Tuesday, January 27, 2015

Indiana Government News Website: Media Criticize Proposal While Ignoring Their Own Failure to Do Independent Reporting

A few months into my employment as co-director of the Indiana Title Insurance Division, then Insurance Commissioner Jim Atterholt discovered one of my few skills is communications.  From that point I was assigned a second responsibility, de facto public information officer for the Department.
In that capacity I would occasionally jot off press releases and work with media contacts to get coverage.

It wasn't a time consuming job certainly.  Unlike the Department of Insurance, many if not most state agencies have someone who is paid solely to deal with the media.  They go by various names:  public information officer, communications director, press secretary, etc.  Some agencies in state government have multiple communications directors.  Last time I check, the Attorney General employed three highly paid employees in that position.

So now the news breaks that Governor Mike Pence is going to offer a consolidated approach to state communications with a website devoted to release of information. The Indianapolis Star reports:
Pence is planning in late February to launch "Just IN," a website and news outlet that will feature stories and news releases written by state press secretaries and is being overseen by a former Indianapolis Star reporter, Bill McCleery.


The Pence news outlet will take stories written by state communications directors and publish them on its website. Stories will "range from straightforward news to lighter features, including personality profiles."

The endeavor will come at some taxpayer cost, but precisely how much is unclear. The news service has two dedicated employees, whose combined salary is nearly $100,000, according to a search of state employee salary data.
Government officials communicating with the media and the public isn't exactly a new phenomenon.  It has been going on since organized government began.  It appears that Governor Pence is doing little more than consolidating communications that is already going on over several state agencies.   Yet this has not stopped the mainstream media from exploding in outrage over Governor Pence supposedly using taxpayer dollars to compete with them.  (Cue the rolling of my eyes.)  Locally we already have editorials by Indianapolis Star's Tim Swarens and Matt Tully decrying the move.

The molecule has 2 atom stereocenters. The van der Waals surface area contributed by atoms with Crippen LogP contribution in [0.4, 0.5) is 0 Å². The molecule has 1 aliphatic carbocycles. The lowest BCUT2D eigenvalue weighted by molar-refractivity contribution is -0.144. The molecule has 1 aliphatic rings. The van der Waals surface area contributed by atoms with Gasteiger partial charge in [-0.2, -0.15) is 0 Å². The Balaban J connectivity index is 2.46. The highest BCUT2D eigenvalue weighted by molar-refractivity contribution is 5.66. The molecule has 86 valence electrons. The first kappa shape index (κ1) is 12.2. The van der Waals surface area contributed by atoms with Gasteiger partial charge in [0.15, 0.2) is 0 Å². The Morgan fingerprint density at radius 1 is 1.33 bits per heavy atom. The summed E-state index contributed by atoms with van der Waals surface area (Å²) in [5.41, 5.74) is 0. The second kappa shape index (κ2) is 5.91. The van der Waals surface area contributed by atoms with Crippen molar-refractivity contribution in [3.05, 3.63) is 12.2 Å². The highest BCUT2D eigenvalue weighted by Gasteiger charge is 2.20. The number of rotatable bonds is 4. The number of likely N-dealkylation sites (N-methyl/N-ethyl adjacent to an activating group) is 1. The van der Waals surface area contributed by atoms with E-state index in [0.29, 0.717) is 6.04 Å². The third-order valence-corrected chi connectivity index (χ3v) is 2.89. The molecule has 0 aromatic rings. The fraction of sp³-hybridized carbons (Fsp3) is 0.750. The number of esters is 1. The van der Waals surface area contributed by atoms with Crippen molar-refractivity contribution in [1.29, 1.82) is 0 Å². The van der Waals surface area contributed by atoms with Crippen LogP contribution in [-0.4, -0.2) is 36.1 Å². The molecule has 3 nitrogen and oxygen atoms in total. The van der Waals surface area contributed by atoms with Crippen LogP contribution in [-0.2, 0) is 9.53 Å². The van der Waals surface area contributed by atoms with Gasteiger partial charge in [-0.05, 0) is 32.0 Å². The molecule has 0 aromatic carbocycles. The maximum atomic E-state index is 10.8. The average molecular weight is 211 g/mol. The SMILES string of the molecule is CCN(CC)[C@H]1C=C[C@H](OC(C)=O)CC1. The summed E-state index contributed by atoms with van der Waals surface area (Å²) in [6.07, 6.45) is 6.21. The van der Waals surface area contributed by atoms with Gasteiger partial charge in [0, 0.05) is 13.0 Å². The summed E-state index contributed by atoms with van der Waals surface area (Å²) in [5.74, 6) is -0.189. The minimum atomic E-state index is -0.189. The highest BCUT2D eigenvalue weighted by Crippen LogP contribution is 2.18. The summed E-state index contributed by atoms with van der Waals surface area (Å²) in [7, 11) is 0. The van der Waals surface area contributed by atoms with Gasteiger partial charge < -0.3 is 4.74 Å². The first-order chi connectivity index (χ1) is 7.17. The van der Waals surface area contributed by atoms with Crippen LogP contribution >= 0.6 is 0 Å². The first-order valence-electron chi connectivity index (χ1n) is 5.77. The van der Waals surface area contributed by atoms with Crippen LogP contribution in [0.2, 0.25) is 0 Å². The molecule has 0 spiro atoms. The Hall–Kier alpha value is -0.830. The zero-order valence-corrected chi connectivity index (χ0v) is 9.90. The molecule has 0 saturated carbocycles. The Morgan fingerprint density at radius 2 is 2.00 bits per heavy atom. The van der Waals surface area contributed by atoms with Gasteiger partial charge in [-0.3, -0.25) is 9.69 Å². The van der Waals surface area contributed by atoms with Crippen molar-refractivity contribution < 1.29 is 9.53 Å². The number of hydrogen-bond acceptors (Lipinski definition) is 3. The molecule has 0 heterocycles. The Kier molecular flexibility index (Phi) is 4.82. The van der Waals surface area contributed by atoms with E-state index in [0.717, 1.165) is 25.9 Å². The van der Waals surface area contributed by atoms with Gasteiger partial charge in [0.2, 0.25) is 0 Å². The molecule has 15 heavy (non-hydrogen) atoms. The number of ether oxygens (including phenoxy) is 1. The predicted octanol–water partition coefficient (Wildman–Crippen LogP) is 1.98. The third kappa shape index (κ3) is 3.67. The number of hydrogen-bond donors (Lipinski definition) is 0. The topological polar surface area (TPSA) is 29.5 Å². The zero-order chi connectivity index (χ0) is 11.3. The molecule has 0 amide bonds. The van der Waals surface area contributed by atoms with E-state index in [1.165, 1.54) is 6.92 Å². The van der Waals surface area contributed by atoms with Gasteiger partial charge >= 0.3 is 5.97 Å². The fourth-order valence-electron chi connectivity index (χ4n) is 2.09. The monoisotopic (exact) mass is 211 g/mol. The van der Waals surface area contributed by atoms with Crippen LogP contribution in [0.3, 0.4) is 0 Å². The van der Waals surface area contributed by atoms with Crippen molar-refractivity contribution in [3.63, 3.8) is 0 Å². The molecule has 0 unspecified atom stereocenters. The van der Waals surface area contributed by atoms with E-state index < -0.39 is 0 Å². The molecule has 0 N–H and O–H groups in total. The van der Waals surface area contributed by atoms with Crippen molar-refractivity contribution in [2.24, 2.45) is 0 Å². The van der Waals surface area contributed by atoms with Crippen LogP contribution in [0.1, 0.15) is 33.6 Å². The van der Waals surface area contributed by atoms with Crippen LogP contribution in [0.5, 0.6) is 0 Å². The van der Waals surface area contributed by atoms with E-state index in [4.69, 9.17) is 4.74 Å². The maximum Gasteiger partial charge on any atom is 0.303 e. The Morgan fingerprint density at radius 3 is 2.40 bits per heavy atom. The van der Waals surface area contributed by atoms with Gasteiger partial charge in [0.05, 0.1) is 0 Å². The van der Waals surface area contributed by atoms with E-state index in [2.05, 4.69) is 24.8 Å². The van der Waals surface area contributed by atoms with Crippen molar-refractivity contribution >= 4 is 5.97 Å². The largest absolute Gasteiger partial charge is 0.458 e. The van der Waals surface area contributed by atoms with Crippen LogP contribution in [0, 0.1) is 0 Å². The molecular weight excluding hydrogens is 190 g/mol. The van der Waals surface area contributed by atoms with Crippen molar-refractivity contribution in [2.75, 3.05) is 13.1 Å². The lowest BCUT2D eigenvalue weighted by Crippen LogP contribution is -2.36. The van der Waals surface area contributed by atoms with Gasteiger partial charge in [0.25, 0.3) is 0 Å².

The problem is not state government providing content, which has been going on forever, the problem is that media outlets have become incredibly lazy simply repeating what is told them by government without question.  While news outlets rarely publish pres releases verbatim, they increasingly regurgitate claims made by government made without any sort of independent investigation. It is exactly for that reason that readership of blogs is exploding.

The irony of Swarens and Tully criticizing the Pence proposal can't be overlooked.  As Star editor and columnist, respectively, they are two of the worst offenders at taking what is told them by Indianapolis city officials and simply reporting it as true without any sort of investigation.  The Indianapolis Star has repeatedly failed in its duty to act as a watchdog of government and now they want to blame the government for its own failures.  In fact, when hired the Star's current editor said it would be her job to act as cheerleader for city government. To the detriment of Star readers, she's lived up to that promise.

Sorry...the problem is not Gov. Pence's proposal. Rather, the problem is the media not doing their job.


Hoosier in the Heartland said...

You're absolutely on target, Paul, and Pence is (was?) trying to capitalize on the "failure of the local press to do independent reporting".

It's still not right.

As The Daily Beast put it: